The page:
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The Czech Republic temporarily abolishes sales tax on electricity and gas

2021-10-18T16:46:01.572Z

Another EU country has taken measures against the energy crisis. In the Czech Republic, consumers should no longer pay sales tax on electricity and gas by the end of the year.



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Coal-fired power plant in Ladowitz, Czech Republic

Photo: David W Cerny / REUTERS

Due to the sharp rise in energy prices, the Czech government has decided to ease the burden on citizens.

The Prague Ministry of Finance announced that sales tax on electricity and gas should not be levied in November and December.

You are reacting to a "very unusual situation," said the minister responsible, Alena Schillerova.

For the discharge, Schillerova still has to obtain the approval of the EU Commission.

The revenue losses for the tax authorities are estimated at around 78.5 million euros per month.

The government under the populist Prime Minister Andrej Babis also wants to introduce an amendment to the law that would permanently exempt electricity and gas supplies from sales tax from next year.

In the parliamentary elections in early October, the liberal-conservative opposition won a clear majority in the Czech Chamber of Deputies.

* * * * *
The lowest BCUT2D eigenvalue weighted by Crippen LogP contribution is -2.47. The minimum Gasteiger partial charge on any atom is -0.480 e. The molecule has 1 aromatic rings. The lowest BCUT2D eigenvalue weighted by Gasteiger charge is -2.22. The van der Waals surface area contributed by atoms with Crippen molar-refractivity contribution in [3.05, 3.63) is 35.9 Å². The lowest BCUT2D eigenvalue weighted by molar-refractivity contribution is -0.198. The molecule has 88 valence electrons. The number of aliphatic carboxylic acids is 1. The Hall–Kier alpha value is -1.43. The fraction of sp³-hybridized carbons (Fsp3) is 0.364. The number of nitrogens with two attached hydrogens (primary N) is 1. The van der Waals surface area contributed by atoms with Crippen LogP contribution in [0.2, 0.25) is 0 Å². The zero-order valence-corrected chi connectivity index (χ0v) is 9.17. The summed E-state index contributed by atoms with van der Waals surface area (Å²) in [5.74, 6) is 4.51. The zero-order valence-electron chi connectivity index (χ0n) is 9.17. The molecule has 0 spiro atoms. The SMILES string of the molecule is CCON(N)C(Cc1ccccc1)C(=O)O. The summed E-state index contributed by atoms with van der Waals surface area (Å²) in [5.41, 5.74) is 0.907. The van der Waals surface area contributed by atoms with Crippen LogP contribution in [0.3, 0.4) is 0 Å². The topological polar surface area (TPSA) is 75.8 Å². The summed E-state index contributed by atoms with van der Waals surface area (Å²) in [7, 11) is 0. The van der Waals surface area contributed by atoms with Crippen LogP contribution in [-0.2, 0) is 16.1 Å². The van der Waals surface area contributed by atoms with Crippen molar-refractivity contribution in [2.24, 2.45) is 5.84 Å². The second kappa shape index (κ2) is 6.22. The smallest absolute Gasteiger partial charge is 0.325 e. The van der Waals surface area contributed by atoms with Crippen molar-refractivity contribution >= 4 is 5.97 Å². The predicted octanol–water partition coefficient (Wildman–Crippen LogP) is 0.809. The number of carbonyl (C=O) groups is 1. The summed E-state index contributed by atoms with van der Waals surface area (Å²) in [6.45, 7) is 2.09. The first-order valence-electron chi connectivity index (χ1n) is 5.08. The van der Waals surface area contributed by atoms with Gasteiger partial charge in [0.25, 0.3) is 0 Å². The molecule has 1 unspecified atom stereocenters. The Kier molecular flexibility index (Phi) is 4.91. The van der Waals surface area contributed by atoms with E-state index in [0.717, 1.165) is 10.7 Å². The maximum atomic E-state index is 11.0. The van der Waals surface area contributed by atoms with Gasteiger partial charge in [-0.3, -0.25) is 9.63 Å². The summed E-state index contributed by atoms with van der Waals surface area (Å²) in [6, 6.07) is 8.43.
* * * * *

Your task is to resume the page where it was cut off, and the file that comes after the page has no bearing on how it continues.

Your top representative Petr Fiala spoke out against tax cuts for energy and instead in favor of targeted subsidies for low-income households.

The new House of Representatives will not meet for the first time until November 8th.

Many EU countries are suffering from the rapid rise in electricity, gas, oil and coal prices. The first governments have already taken action against it. For example, France wants to pay poor households 100 euros. Italy wants to invest three billion euros to relieve citizens of their electricity and gas bills through tax cuts. Spain is also planning tax breaks. Great Britain wants to support energy suppliers with loans.

EU Energy Commissioner Kadri Simson recently came up with a so-called toolbox, with measures that EU countries can apply without violating European competition rules.

Among other things, the Commission proposes direct payments, tax breaks and subsidies for small businesses.

But it is also considering medium-term reforms to make the European energy market more robust in the long term.

Critics say that the toolbox is primarily a symbolic politics that is intended to symbolize the ability to act.

In fact, the EU Commission has mainly summarized measures in its toolbox that have long been decided at national level.

ssu / dpa

Source: spiegel

All business articles on 2021-10-18

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